Greetings, fellow academics with too much time on your hands and too little knowledge of things petty and profound involving the Historical Profession. There is a sad lacuna in our knowledge of the triumphs, tribulations, and scandals involving our fellow scholars. Usually, in hushed tones in the corridors of overpriced Hiltons and Marriotts, at least every January, countless Historians gather to twitter about the follies and foibles of their fellows. On occasion, in nearby bars, inebriated devotees of the Goddess Clio (the few who stay up past 9:30 at night) engage in boisterous banter tearing down their betters or lamenting their great, yet Unfinished Magnum Opus.
Professor Ambrose Hofstadter Bierce, III, will offer an occasional service to you tattlers and tipplers. Gather here, in the virtual corridor, yes, gather here without the indignity of paying a quarter of your measly salary on an uncomfortable plane ride, an overheated hotel room, and a grossly-inflated $10 bottle of beer--all for the purposes of basking in the presence of a few thousand poorly-dressed, anxious, and utterly bored fellow historians. Come here for credible reporting without having to look at all of those crepe-sole shoes. No more tattered tweed, no more blue wool skirts.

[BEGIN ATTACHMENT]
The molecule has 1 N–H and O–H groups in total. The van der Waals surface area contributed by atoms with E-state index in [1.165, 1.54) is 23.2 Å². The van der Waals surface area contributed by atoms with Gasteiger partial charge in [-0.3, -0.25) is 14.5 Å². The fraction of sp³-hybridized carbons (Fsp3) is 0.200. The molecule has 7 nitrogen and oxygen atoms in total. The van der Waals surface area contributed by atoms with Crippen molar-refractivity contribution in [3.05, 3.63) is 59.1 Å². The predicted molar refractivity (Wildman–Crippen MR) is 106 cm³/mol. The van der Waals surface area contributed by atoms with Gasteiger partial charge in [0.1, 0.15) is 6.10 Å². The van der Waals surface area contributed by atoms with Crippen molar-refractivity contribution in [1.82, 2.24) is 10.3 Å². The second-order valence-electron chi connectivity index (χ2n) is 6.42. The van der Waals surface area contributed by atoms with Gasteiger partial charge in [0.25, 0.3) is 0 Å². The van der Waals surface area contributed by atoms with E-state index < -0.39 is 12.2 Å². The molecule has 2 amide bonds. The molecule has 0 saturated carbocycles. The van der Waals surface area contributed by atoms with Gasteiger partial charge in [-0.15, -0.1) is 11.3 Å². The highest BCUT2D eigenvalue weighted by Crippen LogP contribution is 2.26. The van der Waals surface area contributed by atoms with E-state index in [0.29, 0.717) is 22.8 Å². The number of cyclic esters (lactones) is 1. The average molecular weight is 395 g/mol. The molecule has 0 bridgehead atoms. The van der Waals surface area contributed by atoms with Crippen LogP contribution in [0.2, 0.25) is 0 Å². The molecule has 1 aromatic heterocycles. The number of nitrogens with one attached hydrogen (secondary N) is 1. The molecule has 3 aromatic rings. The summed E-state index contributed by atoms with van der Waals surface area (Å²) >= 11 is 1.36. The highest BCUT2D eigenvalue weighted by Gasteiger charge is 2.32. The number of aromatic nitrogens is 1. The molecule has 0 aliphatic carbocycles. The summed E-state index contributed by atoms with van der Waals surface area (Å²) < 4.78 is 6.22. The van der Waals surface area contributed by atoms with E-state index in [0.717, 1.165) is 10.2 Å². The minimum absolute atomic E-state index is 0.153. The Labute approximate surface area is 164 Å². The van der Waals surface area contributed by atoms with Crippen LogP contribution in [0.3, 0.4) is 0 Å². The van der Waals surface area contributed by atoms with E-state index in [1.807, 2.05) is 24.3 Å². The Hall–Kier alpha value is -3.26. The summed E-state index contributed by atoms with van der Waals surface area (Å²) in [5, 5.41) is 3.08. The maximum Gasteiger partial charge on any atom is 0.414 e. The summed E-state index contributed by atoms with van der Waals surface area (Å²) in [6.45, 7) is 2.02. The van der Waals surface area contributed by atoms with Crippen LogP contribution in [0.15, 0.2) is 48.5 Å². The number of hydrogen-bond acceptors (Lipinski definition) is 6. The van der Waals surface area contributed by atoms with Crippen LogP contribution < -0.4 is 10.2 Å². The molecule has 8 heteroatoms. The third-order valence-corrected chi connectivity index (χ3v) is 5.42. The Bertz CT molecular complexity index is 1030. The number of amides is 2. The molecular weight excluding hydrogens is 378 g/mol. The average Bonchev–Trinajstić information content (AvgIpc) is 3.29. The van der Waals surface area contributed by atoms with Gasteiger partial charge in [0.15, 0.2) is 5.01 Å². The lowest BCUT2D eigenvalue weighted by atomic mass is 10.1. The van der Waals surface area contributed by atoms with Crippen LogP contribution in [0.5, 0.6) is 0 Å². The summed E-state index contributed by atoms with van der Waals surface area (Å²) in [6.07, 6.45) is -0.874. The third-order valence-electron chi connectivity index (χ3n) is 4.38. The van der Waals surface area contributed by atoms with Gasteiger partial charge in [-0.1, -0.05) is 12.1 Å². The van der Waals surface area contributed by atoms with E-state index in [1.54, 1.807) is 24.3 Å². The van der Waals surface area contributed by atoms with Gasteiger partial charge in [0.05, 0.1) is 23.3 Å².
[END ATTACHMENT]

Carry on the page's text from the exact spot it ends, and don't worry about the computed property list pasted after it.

Professor Bierce will comb the web for you. He promises to be as factual as the History News Network but more adventuresome. Whether spelunking around the bottom of a well, roaming the edge of the Great West, or hitching a ride in the belly of an early modern whale, he will venture far afield to the darkest corners of the Great Web of Information ever searching for the smoking gun.
But he will rely, above all, on your contributions. After all, gossip is a collective enterprise. It should be said that Professor Bierce is discriminating. He has his own History Standards. He will not reprint everything that comes his way, unless it is Good and True or too Good to Be True.